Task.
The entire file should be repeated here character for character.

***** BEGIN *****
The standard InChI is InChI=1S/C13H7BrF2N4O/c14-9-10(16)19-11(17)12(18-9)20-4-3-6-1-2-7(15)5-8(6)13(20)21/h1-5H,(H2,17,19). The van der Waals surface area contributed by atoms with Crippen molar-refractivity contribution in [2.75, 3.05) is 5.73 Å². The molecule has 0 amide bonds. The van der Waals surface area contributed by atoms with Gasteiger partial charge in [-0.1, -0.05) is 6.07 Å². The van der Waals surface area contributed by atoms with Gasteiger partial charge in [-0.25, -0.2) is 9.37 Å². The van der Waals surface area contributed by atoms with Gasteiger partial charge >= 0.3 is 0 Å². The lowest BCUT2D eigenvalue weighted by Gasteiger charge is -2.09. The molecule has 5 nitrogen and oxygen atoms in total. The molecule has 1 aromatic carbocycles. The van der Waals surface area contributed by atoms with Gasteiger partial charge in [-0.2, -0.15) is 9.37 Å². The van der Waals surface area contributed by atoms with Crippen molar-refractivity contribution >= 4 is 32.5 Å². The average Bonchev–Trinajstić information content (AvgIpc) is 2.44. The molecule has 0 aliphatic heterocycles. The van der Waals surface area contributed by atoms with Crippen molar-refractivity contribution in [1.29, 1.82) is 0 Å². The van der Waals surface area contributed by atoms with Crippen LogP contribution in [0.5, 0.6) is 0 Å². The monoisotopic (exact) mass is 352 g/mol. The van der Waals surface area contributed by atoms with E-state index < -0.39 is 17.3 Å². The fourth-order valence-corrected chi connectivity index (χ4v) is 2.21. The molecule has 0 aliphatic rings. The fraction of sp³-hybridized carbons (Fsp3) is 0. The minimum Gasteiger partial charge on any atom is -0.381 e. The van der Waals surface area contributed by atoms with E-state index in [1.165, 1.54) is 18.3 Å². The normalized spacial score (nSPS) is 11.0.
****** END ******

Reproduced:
The standard InChI is InChI=1S/C13H7BrF2N4O/c14-9-10(16)19-11(17)12(18-9)20-4-3-6-1-2-7(15)5-8(6)13(20)21/h1-5H,(H2,17,19). The van der Waals surface area contributed by atoms with Crippen molar-refractivity contribution in [2.75, 3.05) is 5.73 Å². The molecule has 0 amide bonds. The van der Waals surface area contributed by atoms with Gasteiger partial charge in [-0.1, -0.05) is 6.07 Å². The van der Waals surface area contributed by atoms with Gasteiger partial charge in [-0.25, -0.2) is 9.37 Å². The van der Waals surface area contributed by atoms with Gasteiger partial charge >= 0.3 is 0 Å². The lowest BCUT2D eigenvalue weighted by Gasteiger charge is -2.09. The molecule has 5 nitrogen and oxygen atoms in total. The molecule has 1 aromatic carbocycles. The van der Waals surface area contributed by atoms with Gasteiger partial charge in [-0.2, -0.15) is 9.37 Å². The van der Waals surface area contributed by atoms with Crippen molar-refractivity contribution >= 4 is 32.5 Å². The average Bonchev–Trinajstić information content (AvgIpc) is 2.44. The molecule has 0 aliphatic heterocycles. The van der Waals surface area contributed by atoms with Crippen molar-refractivity contribution in [1.29, 1.82) is 0 Å². The van der Waals surface area contributed by atoms with Crippen LogP contribution in [0.5, 0.6) is 0 Å². The monoisotopic (exact) mass is 352 g/mol. The van der Waals surface area contributed by atoms with E-state index < -0.39 is 17.3 Å². The fourth-order valence-corrected chi connectivity index (χ4v) is 2.21. The molecule has 0 aliphatic rings. The fraction of sp³-hybridized carbons (Fsp3) is 0. The minimum Gasteiger partial charge on any atom is -0.381 e. The van der Waals surface area contributed by atoms with E-state index in [1.165, 1.54) is 18.3 Å². The normalized spacial score (nSPS) is 11.0.